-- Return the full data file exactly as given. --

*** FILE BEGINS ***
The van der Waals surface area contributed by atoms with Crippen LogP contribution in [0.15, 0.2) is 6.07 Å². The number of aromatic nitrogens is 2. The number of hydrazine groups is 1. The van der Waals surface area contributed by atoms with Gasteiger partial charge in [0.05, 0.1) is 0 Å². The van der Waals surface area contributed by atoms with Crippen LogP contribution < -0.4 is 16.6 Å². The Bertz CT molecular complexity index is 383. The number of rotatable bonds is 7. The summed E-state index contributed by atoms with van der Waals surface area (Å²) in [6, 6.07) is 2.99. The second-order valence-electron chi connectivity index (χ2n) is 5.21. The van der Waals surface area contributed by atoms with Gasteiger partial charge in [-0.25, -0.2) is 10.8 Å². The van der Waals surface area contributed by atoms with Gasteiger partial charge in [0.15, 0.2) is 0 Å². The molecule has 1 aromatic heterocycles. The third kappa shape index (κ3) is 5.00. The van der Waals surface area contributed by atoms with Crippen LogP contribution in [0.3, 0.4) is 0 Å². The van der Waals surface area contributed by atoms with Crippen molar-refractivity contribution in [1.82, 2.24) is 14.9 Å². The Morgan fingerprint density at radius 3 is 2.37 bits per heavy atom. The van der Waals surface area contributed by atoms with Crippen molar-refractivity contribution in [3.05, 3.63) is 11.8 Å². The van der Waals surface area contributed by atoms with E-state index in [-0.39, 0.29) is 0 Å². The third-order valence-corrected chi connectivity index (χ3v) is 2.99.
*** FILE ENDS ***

The van der Waals surface area contributed by atoms with Crippen LogP contribution in [0.15, 0.2) is 6.07 Å². The number of aromatic nitrogens is 2. The number of hydrazine groups is 1. The van der Waals surface area contributed by atoms with Gasteiger partial charge in [0.05, 0.1) is 0 Å². The van der Waals surface area contributed by atoms with Crippen LogP contribution < -0.4 is 16.6 Å². The Bertz CT molecular complexity index is 383. The number of rotatable bonds is 7. The summed E-state index contributed by atoms with van der Waals surface area (Å²) in [6, 6.07) is 2.99. The second-order valence-electron chi connectivity index (χ2n) is 5.21. The van der Waals surface area contributed by atoms with Gasteiger partial charge in [-0.25, -0.2) is 10.8 Å². The van der Waals surface area contributed by atoms with Gasteiger partial charge in [0.15, 0.2) is 0 Å². The molecule has 1 aromatic heterocycles. The third kappa shape index (κ3) is 5.00. The van der Waals surface area contributed by atoms with Crippen LogP contribution in [0.3, 0.4) is 0 Å². The van der Waals surface area contributed by atoms with Crippen molar-refractivity contribution in [1.82, 2.24) is 14.9 Å². The Morgan fingerprint density at radius 3 is 2.37 bits per heavy atom. The van der Waals surface area contributed by atoms with Crippen molar-refractivity contribution in [3.05, 3.63) is 11.8 Å². The van der Waals surface area contributed by atoms with E-state index in [-0.39, 0.29) is 0 Å². The third-order valence-corrected chi connectivity index (χ3v) is 2.99.